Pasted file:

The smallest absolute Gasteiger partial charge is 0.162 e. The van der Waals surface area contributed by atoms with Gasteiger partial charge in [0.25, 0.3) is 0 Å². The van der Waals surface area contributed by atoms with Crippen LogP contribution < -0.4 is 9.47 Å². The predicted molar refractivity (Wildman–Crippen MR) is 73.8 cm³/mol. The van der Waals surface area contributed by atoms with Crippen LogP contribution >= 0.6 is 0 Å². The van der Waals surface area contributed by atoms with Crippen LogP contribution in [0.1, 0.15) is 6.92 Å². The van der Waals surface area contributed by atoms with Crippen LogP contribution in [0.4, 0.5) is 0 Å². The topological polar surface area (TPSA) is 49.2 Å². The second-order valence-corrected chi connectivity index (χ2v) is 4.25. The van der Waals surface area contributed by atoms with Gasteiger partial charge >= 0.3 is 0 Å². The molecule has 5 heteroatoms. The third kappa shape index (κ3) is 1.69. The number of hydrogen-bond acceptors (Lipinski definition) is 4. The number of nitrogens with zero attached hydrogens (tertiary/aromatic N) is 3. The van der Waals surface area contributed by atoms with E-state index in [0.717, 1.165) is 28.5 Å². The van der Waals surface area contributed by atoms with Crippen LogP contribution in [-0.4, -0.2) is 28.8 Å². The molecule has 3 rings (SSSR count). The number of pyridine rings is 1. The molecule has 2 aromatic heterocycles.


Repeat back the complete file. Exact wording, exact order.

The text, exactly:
The smallest absolute Gasteiger partial charge is 0.162 e. The van der Waals surface area contributed by atoms with Gasteiger partial charge in [0.25, 0.3) is 0 Å². The van der Waals surface area contributed by atoms with Crippen LogP contribution < -0.4 is 9.47 Å². The predicted molar refractivity (Wildman–Crippen MR) is 73.8 cm³/mol. The van der Waals surface area contributed by atoms with Crippen LogP contribution >= 0.6 is 0 Å². The van der Waals surface area contributed by atoms with Crippen LogP contribution in [0.1, 0.15) is 6.92 Å². The van der Waals surface area contributed by atoms with Crippen LogP contribution in [0.4, 0.5) is 0 Å². The topological polar surface area (TPSA) is 49.2 Å². The second-order valence-corrected chi connectivity index (χ2v) is 4.25. The van der Waals surface area contributed by atoms with Gasteiger partial charge >= 0.3 is 0 Å². The molecule has 5 heteroatoms. The third kappa shape index (κ3) is 1.69. The number of hydrogen-bond acceptors (Lipinski definition) is 4. The number of nitrogens with zero attached hydrogens (tertiary/aromatic N) is 3. The van der Waals surface area contributed by atoms with E-state index in [0.717, 1.165) is 28.5 Å². The van der Waals surface area contributed by atoms with Crippen LogP contribution in [-0.4, -0.2) is 28.8 Å². The molecule has 3 rings (SSSR count). The number of pyridine rings is 1. The molecule has 2 aromatic heterocycles.